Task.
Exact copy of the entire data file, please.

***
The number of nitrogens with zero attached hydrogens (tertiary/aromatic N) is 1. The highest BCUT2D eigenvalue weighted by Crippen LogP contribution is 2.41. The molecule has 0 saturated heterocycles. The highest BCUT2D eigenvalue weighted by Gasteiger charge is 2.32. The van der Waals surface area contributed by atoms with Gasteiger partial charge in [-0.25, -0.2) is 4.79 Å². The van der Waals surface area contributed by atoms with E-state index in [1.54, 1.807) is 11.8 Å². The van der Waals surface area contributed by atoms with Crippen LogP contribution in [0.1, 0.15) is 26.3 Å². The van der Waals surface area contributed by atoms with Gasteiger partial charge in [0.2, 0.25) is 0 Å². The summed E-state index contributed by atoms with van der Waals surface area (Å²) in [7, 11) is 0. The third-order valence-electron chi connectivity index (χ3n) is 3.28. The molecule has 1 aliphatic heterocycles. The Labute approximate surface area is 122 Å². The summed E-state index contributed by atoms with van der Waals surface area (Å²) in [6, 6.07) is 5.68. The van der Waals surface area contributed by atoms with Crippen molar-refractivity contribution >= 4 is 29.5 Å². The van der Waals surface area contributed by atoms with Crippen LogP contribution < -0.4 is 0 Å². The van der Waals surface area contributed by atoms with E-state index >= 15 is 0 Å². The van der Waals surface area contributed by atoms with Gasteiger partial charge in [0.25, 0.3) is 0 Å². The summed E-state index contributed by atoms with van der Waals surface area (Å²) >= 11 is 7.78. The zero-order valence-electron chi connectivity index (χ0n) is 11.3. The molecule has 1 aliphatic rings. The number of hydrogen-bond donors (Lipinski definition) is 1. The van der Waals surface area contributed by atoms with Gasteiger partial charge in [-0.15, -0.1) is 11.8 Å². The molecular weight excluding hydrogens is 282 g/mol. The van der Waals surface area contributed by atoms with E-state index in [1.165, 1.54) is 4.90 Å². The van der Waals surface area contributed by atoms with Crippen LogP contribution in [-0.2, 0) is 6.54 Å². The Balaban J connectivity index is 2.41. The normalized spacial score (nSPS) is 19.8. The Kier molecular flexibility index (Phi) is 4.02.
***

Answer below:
The number of nitrogens with zero attached hydrogens (tertiary/aromatic N) is 1. The highest BCUT2D eigenvalue weighted by Crippen LogP contribution is 2.41. The molecule has 0 saturated heterocycles. The highest BCUT2D eigenvalue weighted by Gasteiger charge is 2.32. The van der Waals surface area contributed by atoms with Gasteiger partial charge in [-0.25, -0.2) is 4.79 Å². The van der Waals surface area contributed by atoms with E-state index in [1.54, 1.807) is 11.8 Å². The van der Waals surface area contributed by atoms with Crippen LogP contribution in [0.1, 0.15) is 26.3 Å². The van der Waals surface area contributed by atoms with Gasteiger partial charge in [0.2, 0.25) is 0 Å². The summed E-state index contributed by atoms with van der Waals surface area (Å²) in [7, 11) is 0. The third-order valence-electron chi connectivity index (χ3n) is 3.28. The molecule has 1 aliphatic heterocycles. The Labute approximate surface area is 122 Å². The summed E-state index contributed by atoms with van der Waals surface area (Å²) in [6, 6.07) is 5.68. The van der Waals surface area contributed by atoms with Crippen molar-refractivity contribution >= 4 is 29.5 Å². The van der Waals surface area contributed by atoms with Crippen LogP contribution < -0.4 is 0 Å². The van der Waals surface area contributed by atoms with E-state index >= 15 is 0 Å². The van der Waals surface area contributed by atoms with Gasteiger partial charge in [0.25, 0.3) is 0 Å². The summed E-state index contributed by atoms with van der Waals surface area (Å²) >= 11 is 7.78. The zero-order valence-electron chi connectivity index (χ0n) is 11.3. The molecule has 1 aliphatic rings. The number of hydrogen-bond donors (Lipinski definition) is 1. The van der Waals surface area contributed by atoms with Gasteiger partial charge in [-0.15, -0.1) is 11.8 Å². The molecular weight excluding hydrogens is 282 g/mol. The van der Waals surface area contributed by atoms with E-state index in [1.165, 1.54) is 4.90 Å². The van der Waals surface area contributed by atoms with Crippen LogP contribution in [-0.2, 0) is 6.54 Å². The Balaban J connectivity index is 2.41. The normalized spacial score (nSPS) is 19.8. The Kier molecular flexibility index (Phi) is 4.02.